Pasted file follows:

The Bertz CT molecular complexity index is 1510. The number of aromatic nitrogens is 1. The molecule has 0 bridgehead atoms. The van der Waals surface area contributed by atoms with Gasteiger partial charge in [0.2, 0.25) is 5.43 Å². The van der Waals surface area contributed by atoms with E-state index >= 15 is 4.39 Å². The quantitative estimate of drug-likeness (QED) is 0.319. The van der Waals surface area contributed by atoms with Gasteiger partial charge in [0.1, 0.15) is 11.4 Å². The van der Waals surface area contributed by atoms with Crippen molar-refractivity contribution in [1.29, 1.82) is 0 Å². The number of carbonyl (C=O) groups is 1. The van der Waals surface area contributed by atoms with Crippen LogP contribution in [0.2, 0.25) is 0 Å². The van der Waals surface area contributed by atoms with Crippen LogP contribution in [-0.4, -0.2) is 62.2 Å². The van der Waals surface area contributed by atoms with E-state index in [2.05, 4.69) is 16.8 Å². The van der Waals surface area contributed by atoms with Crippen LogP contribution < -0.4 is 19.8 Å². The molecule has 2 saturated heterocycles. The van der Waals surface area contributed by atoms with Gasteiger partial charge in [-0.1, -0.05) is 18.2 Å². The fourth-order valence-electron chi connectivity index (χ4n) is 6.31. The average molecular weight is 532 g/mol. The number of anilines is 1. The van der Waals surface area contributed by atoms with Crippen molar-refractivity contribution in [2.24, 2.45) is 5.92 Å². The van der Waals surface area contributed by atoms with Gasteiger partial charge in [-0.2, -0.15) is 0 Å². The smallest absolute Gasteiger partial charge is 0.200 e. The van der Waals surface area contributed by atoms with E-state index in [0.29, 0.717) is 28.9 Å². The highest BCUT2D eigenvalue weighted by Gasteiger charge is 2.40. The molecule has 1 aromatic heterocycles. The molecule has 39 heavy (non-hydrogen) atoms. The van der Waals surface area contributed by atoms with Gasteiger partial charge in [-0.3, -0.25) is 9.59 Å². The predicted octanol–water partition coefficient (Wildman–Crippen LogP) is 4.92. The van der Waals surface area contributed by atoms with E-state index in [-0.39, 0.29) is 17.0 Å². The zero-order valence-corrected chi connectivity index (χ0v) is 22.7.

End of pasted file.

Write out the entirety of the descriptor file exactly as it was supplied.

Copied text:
The Bertz CT molecular complexity index is 1510. The number of aromatic nitrogens is 1. The molecule has 0 bridgehead atoms. The van der Waals surface area contributed by atoms with Gasteiger partial charge in [0.2, 0.25) is 5.43 Å². The van der Waals surface area contributed by atoms with E-state index >= 15 is 4.39 Å². The quantitative estimate of drug-likeness (QED) is 0.319. The van der Waals surface area contributed by atoms with Gasteiger partial charge in [0.1, 0.15) is 11.4 Å². The van der Waals surface area contributed by atoms with Crippen molar-refractivity contribution in [1.29, 1.82) is 0 Å². The number of carbonyl (C=O) groups is 1. The van der Waals surface area contributed by atoms with Crippen LogP contribution in [0.2, 0.25) is 0 Å². The van der Waals surface area contributed by atoms with Crippen LogP contribution in [-0.4, -0.2) is 62.2 Å². The van der Waals surface area contributed by atoms with E-state index in [2.05, 4.69) is 16.8 Å². The van der Waals surface area contributed by atoms with Crippen LogP contribution < -0.4 is 19.8 Å². The molecule has 2 saturated heterocycles. The van der Waals surface area contributed by atoms with Gasteiger partial charge in [-0.1, -0.05) is 18.2 Å². The fourth-order valence-electron chi connectivity index (χ4n) is 6.31. The average molecular weight is 532 g/mol. The number of anilines is 1. The van der Waals surface area contributed by atoms with Crippen molar-refractivity contribution in [2.24, 2.45) is 5.92 Å². The van der Waals surface area contributed by atoms with Gasteiger partial charge in [-0.2, -0.15) is 0 Å². The smallest absolute Gasteiger partial charge is 0.200 e. The van der Waals surface area contributed by atoms with E-state index in [0.29, 0.717) is 28.9 Å². The highest BCUT2D eigenvalue weighted by Gasteiger charge is 2.40. The molecule has 1 aromatic heterocycles. The molecule has 39 heavy (non-hydrogen) atoms. The van der Waals surface area contributed by atoms with Gasteiger partial charge in [-0.3, -0.25) is 9.59 Å². The predicted octanol–water partition coefficient (Wildman–Crippen LogP) is 4.92. The van der Waals surface area contributed by atoms with E-state index in [-0.39, 0.29) is 17.0 Å². The zero-order valence-corrected chi connectivity index (χ0v) is 22.7.